The opinion of the court was delivered by: MEANEY
This is a proceeding by the Government to collect $ 135,800, the amount of excess profits determined to be due from the defendant. The complaint alleged notice to the defendant, proceedings by representatives of the War Contracts Price Adjustment Board to determine the amount of excessive profits for the fiscal year ending December 31, 1944, on contracts and subcontracts subject to renegotiation, a determination made on or about September 30, 1947, by the Vice-Chairman of the Reconstruction Finance Corporation, notice of such determination mailed to defendant on or about September 30, 1947, review of the determination by the War Contracts Price Adjustment Board on or about February 13, 1948, notice of result of such determination mailed to defendant on or about February 17, 1948, demand for payment on or before March 3, 1948, made on or about February 17, 1948, the determination of a tax credit due to defendant leaving a net excessive profit of $ 135,800, and failure of defendant to pay this sum.
Defendant moved for a more definite statement specifying the following details:
(1) Allegation of date when proceeding was commenced to determine the amount of excessive profits, and
(2) Allegation of the formal notice of the commencement of renegotiation as required by the statute.
The purpose of a motion for a more definite statement is to enable the moving party to frame a responsive pleading. Rule 12(e) Fed.Rules Civ.Proc. 28 U.S.C. In its brief defendant states that it needs these allegations in order to plead the Statute of Limitations contained in the Act 50 U.S.C.A.Appendix, § 1191(c)(3).
Where there is an appeal to the Tax Court, that court has exclusive and final jurisdiction if the question is neither constitutional nor jurisdictional. See Psaty & Fuhrman, Inc., v. Stimson, D.C., 1950, 182 F.2d 985. Thus even where the appeal provisions of the statute are followed, the right of a litigant to raise questions before the District Court is extremely limited.
Where there is no appeal to the Tax Court, the statute provides that the determination shall be final and conclusive and not reviewable by any court. Therefore the question is presented as to what is the function of the District Court where the Government brings suit to recover the amount of excessive profits determined by the War Contracts Price Adjustment Board where there has been a failure to have recourse to the appeal provisions of the statute.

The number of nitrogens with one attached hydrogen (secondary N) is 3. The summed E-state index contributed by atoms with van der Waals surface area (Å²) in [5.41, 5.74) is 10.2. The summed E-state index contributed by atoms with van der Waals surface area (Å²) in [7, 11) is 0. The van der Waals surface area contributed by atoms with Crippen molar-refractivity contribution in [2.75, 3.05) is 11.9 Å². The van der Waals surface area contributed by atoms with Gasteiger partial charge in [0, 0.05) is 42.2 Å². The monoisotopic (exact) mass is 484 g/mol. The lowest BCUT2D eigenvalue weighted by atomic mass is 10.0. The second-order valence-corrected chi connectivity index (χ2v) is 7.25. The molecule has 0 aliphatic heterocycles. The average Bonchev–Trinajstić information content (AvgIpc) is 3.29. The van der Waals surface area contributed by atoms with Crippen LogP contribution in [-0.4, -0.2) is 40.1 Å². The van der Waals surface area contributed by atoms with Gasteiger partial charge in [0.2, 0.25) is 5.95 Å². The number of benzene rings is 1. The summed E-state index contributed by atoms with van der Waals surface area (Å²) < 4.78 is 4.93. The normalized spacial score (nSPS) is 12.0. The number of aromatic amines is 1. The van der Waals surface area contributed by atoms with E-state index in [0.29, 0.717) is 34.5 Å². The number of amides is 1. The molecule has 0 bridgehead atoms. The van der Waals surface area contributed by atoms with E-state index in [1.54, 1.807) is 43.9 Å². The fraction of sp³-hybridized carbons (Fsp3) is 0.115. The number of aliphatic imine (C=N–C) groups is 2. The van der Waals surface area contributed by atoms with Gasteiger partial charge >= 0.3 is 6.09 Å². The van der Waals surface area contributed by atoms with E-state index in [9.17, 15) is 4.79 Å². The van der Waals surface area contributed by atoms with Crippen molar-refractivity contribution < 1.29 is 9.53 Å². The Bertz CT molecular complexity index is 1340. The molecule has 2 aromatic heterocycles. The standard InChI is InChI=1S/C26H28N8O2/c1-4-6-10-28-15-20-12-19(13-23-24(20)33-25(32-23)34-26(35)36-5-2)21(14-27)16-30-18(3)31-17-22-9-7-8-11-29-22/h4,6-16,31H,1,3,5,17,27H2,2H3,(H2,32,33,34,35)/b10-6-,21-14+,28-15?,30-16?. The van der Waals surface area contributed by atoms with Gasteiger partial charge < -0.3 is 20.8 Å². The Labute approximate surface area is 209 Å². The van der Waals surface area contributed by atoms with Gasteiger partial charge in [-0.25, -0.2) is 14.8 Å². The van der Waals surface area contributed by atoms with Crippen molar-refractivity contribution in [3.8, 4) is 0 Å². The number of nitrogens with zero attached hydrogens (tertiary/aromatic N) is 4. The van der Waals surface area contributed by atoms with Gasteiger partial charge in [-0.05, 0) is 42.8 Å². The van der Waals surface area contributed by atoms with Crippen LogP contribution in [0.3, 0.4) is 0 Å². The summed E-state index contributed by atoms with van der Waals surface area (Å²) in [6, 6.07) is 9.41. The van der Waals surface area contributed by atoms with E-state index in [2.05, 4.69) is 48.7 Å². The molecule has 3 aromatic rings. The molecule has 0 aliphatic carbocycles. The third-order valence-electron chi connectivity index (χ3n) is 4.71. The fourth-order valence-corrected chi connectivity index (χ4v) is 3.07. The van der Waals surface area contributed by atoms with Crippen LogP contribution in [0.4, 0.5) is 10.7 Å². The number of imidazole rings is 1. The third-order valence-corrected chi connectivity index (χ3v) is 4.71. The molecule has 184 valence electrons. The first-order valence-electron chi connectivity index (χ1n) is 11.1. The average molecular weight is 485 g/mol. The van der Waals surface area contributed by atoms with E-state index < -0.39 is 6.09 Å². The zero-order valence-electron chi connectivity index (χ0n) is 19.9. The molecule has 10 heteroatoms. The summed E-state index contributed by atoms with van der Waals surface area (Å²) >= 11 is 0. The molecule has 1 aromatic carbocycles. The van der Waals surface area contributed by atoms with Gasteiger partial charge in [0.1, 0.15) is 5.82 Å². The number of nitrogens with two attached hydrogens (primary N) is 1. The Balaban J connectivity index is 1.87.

By failing to seek his administrative remedy in the Tax Court, the contractor precludes the District Court from considering the validity of the renegotiation proceeding. See Sampson Motors, Inc., v. United States, 9 Cir., 1948, 168 F.2d 878. It has subsequently been held that failure to petition the Tax Court, forecloses the petitioner from presenting any defenses to the action in the District Court. United States v. Paddock, 5 Cir., 1949, 178 F.2d 394; Lichter v. United States, 6 Cir., 1947, 160 F.2d 329; United States v. Hopkins, D.C.N.D. Ohio, E.D. 1951, 95 F.Supp. 14. Where as in the present case, the defendant seeks to raise the defense of Statute of Limitations to the action in the District Court, after having failed to petition the Tax Court, there has been a conflict in the decided cases. In United States v. Wissahickon Tool Works, Inc., D.C.S.D.N.Y., 1949, 84 F.Supp. 896, on substantially similar facts, the Court held that the Government's motion to strike the defense of Statute of Limitations as insufficient should be denied. It was also held in this case that the complaint was not bad because it failed to allege facts showing the commencement of proceedings within the statutory period. Applying this rule to the facts of the present case, the defendant's motion should be denied with leave to set up the Statute of Limitations in the answer.
Subsequent to the Wissahickon case, supra, a District Court in Ohio has held that it (the District Court) acts as a collection agency in such suits and the action goes to judgment summarily as the defendant has no opportunity to defend. The Court also held that the defendant must present the question of time of initiation of proceedings to the Tax Court. See United States v. Hopkins, supra. A New York District Court was presented with a situation where the defendant had failed to petition the Tax Court and in answer to suit by the Government to collect the amount of excessive profits, set up the defense of Statute of Limitations. On motion by the Government for summary judgment, the Court held that it was without jurisdiction to entertain such a defense and granted the motion. See United States v. Corbetta, D.C.S.D.N.Y., 1950, 96 F.Supp. 22.
In light of the statutory provisions for the status to be accorded to an unappealed unilateral determination and of the purpose of Rule 12(e), the rule of the latter cases seems to this Court to present the sounder solution. Accordingly, the motion of the defendant for a more definite statement should be denied. Further, the defense of Statute of Limitations may not be presented and the Government should move for summary judgment.
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